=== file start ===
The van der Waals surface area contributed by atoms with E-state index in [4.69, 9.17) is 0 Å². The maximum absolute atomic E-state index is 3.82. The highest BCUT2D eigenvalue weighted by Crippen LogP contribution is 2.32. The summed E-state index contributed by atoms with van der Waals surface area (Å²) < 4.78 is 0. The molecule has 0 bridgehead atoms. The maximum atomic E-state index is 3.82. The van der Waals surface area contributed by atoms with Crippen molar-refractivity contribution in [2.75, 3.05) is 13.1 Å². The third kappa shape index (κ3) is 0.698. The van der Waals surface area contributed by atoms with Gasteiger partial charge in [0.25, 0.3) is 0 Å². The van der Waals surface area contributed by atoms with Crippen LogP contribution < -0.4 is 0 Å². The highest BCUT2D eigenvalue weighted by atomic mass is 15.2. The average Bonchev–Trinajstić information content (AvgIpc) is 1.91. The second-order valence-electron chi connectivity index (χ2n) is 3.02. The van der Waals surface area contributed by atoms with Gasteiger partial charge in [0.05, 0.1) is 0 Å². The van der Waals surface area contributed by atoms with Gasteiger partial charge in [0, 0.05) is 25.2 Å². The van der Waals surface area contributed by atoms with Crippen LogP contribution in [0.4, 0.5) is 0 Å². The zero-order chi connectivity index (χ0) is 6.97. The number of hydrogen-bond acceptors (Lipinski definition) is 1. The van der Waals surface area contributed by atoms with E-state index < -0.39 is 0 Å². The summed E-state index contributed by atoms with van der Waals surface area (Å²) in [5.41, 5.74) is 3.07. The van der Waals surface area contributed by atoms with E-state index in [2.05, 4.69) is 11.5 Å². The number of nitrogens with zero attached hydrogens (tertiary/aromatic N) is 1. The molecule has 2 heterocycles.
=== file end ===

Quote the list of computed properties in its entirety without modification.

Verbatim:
The van der Waals surface area contributed by atoms with E-state index in [4.69, 9.17) is 0 Å². The maximum absolute atomic E-state index is 3.82. The highest BCUT2D eigenvalue weighted by Crippen LogP contribution is 2.32. The summed E-state index contributed by atoms with van der Waals surface area (Å²) < 4.78 is 0. The molecule has 0 bridgehead atoms. The maximum atomic E-state index is 3.82. The van der Waals surface area contributed by atoms with Crippen molar-refractivity contribution in [2.75, 3.05) is 13.1 Å². The third kappa shape index (κ3) is 0.698. The van der Waals surface area contributed by atoms with Gasteiger partial charge in [0.25, 0.3) is 0 Å². The van der Waals surface area contributed by atoms with Crippen LogP contribution < -0.4 is 0 Å². The highest BCUT2D eigenvalue weighted by atomic mass is 15.2. The average Bonchev–Trinajstić information content (AvgIpc) is 1.91. The second-order valence-electron chi connectivity index (χ2n) is 3.02. The van der Waals surface area contributed by atoms with Gasteiger partial charge in [0.05, 0.1) is 0 Å². The van der Waals surface area contributed by atoms with Gasteiger partial charge in [0, 0.05) is 25.2 Å². The van der Waals surface area contributed by atoms with Crippen LogP contribution in [0.4, 0.5) is 0 Å². The zero-order chi connectivity index (χ0) is 6.97. The number of hydrogen-bond acceptors (Lipinski definition) is 1. The van der Waals surface area contributed by atoms with E-state index < -0.39 is 0 Å². The summed E-state index contributed by atoms with van der Waals surface area (Å²) in [5.41, 5.74) is 3.07. The van der Waals surface area contributed by atoms with E-state index in [2.05, 4.69) is 11.5 Å². The number of nitrogens with zero attached hydrogens (tertiary/aromatic N) is 1. The molecule has 2 heterocycles.